Spectacular aurora displays seen across the northern hemisphere in recent days have been caused by a huge solar flare with the energy of a billion hydrogen bombs, UK scientists have said.
The largest solar flare for more than 12 years - and the eighth-largest since modern records began in 1996 - erupted from the sun on Wednesday and has been captured in high detail by a team of researchers from the University of Sheffield and Queen's University Belfast.
The massive burst of radiation, one of three so called X-category flares observed over a 48-hour period, continues to produce spectacular aurora displays across northern latitudes.
A team from a consortium of UK universities, including the University of Sheffield and Queen's University Belfast, observed the huge coronal mass ejections in extremely high detail using the Swedish Solar Telescope on the island of La Palma, in The Canaries.
The scientists said the data collected will help predict when and where X-class flares might occur in the future and this information can be channelled into the multi-billion pound space weather industry to better protect satellites from the dangers of the sun.
The team said flare observation using ground-based telescopes is difficult because X-class flares can form and reach their peak intensities in little more than five minutes.
Dr Chris Nelson, from the University of Sheffield's School of Maths and Statistics, said: "It's very unusual to observe the opening minutes of a flare's life. We can only observe about 1/250th of the solar surface at any one time using the Swedish Solar Telescope, so to be in the right place at the right time requires a lot of luck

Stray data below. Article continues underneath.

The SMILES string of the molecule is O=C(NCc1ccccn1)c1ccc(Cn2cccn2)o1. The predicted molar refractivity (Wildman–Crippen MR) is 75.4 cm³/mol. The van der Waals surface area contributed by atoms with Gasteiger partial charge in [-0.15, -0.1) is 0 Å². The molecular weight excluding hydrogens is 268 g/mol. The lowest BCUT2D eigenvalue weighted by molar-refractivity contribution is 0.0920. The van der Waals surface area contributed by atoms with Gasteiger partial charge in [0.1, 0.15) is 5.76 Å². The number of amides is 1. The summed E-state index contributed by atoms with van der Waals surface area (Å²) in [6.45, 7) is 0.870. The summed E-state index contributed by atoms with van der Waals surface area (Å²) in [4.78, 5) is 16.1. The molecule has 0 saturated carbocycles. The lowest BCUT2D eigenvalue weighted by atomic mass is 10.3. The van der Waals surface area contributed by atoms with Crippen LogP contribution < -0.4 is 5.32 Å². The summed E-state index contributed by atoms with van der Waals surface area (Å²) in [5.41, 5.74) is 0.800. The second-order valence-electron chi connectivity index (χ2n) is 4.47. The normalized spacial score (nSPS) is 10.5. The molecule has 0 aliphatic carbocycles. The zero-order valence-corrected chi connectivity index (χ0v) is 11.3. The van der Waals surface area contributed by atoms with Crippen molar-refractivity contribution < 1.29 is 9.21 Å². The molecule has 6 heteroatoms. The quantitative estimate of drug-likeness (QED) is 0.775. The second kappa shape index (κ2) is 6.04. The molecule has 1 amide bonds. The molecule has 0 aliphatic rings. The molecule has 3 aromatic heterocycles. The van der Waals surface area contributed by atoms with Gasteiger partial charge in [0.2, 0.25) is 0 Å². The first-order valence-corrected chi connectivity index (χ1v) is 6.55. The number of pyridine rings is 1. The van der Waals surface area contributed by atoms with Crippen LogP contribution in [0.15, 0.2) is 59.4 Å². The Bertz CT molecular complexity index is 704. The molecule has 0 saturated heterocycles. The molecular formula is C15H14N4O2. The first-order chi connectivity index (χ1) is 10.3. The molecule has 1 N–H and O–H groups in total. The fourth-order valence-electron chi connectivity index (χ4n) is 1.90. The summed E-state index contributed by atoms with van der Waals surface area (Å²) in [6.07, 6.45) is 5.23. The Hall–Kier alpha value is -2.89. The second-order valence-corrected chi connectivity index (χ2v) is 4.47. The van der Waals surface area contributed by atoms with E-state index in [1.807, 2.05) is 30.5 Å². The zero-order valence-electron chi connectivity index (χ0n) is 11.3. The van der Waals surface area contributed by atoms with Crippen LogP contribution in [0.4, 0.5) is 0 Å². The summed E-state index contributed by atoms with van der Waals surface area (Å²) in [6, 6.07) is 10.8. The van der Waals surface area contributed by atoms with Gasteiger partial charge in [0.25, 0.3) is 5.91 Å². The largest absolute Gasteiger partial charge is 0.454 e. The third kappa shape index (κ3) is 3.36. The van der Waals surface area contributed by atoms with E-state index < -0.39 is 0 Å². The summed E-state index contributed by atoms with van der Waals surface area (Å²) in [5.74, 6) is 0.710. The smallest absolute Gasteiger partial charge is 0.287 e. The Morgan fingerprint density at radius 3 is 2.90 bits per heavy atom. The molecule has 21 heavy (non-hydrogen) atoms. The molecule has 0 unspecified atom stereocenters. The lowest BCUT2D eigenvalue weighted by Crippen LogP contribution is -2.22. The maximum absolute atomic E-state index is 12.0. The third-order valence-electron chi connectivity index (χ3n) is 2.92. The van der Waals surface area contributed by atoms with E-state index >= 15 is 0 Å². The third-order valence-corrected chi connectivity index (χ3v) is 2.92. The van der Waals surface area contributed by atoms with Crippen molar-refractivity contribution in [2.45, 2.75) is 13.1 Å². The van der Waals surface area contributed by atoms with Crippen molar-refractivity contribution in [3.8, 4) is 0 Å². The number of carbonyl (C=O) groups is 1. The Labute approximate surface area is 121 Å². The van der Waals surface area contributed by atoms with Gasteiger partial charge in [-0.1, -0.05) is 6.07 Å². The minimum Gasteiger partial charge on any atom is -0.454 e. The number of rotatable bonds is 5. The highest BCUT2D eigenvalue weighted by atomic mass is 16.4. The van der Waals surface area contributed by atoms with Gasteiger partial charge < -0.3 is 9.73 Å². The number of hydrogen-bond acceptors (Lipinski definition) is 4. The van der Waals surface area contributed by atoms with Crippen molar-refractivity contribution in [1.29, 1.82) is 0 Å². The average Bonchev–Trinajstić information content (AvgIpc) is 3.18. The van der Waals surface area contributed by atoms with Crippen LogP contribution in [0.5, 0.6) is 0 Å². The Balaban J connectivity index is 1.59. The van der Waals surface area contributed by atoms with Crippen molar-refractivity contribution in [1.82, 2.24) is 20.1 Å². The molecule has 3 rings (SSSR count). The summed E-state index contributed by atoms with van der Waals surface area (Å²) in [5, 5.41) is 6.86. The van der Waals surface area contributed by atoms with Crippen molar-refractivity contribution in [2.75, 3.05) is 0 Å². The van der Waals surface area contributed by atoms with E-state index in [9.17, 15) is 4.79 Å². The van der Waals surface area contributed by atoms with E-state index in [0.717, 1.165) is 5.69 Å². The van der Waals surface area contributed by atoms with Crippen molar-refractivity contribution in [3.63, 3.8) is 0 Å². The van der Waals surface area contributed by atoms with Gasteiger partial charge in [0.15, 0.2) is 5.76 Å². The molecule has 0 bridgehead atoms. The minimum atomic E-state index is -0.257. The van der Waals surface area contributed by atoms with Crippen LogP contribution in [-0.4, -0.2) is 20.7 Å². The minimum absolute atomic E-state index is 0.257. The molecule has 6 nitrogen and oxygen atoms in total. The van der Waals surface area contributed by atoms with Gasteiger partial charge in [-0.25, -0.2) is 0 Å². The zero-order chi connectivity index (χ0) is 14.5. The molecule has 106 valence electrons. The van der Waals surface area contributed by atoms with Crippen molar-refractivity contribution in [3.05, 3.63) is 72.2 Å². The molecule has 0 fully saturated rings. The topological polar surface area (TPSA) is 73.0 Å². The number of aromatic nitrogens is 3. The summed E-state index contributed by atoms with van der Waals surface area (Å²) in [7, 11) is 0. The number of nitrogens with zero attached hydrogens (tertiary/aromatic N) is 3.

"To observe the rise phases of three X-classes over two days is just unheard of."
Dr Aaron Reid, from Queen's University Belfast's Astrophysics Research Centre, said: "The sun is currently in what we call solar minimum. The number of Active Regions, where flares occur, is low, so to have X-class flares so close together is very usual. These observations can tell us how and why these flares formed so we can better predict them in the future."
The Swedish 1 m Solar Telescope is operated on the island of La Palma by the Institute for Solar Physics (ISP) of Stockholm University at the Spanish Observatorio del Roque de los Muchachos of the Instituto de Astrofisica de Canarias.
UK access to the SST is funded by the Science and the Technology Facilities Council, Armagh Observatory, Northumbria University, Queen's University Belfast and the University of Sheffield.